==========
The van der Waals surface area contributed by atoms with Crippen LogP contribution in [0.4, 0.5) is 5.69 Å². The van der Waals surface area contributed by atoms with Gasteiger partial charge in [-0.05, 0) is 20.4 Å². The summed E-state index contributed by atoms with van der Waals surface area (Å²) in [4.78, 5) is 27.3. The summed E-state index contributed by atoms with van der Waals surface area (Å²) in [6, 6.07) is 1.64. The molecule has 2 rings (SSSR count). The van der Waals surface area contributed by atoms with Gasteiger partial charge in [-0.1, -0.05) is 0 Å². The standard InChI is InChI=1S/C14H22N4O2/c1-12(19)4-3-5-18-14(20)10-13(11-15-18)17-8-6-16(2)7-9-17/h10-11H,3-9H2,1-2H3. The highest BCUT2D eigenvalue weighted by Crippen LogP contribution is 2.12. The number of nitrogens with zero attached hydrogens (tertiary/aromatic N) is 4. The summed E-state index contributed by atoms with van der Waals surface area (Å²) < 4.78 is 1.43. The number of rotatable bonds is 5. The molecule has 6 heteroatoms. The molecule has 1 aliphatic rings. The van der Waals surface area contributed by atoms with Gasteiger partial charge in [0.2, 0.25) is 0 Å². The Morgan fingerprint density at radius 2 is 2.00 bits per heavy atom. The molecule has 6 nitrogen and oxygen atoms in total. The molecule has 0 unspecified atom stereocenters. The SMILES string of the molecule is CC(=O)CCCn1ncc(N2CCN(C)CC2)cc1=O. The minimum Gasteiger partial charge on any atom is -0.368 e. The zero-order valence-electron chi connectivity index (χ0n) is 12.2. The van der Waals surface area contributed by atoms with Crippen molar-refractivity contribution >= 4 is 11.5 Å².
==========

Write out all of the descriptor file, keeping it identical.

The van der Waals surface area contributed by atoms with Crippen LogP contribution in [0.4, 0.5) is 5.69 Å². The van der Waals surface area contributed by atoms with Gasteiger partial charge in [-0.05, 0) is 20.4 Å². The summed E-state index contributed by atoms with van der Waals surface area (Å²) in [4.78, 5) is 27.3. The summed E-state index contributed by atoms with van der Waals surface area (Å²) in [6, 6.07) is 1.64. The molecule has 2 rings (SSSR count). The van der Waals surface area contributed by atoms with Gasteiger partial charge in [-0.1, -0.05) is 0 Å². The standard InChI is InChI=1S/C14H22N4O2/c1-12(19)4-3-5-18-14(20)10-13(11-15-18)17-8-6-16(2)7-9-17/h10-11H,3-9H2,1-2H3. The highest BCUT2D eigenvalue weighted by Crippen LogP contribution is 2.12. The number of nitrogens with zero attached hydrogens (tertiary/aromatic N) is 4. The summed E-state index contributed by atoms with van der Waals surface area (Å²) < 4.78 is 1.43. The number of rotatable bonds is 5. The molecule has 6 heteroatoms. The molecule has 1 aliphatic rings. The van der Waals surface area contributed by atoms with Gasteiger partial charge in [0.2, 0.25) is 0 Å². The Morgan fingerprint density at radius 2 is 2.00 bits per heavy atom. The molecule has 6 nitrogen and oxygen atoms in total. The molecule has 0 unspecified atom stereocenters. The SMILES string of the molecule is CC(=O)CCCn1ncc(N2CCN(C)CC2)cc1=O. The minimum Gasteiger partial charge on any atom is -0.368 e. The zero-order valence-electron chi connectivity index (χ0n) is 12.2. The van der Waals surface area contributed by atoms with Crippen molar-refractivity contribution >= 4 is 11.5 Å².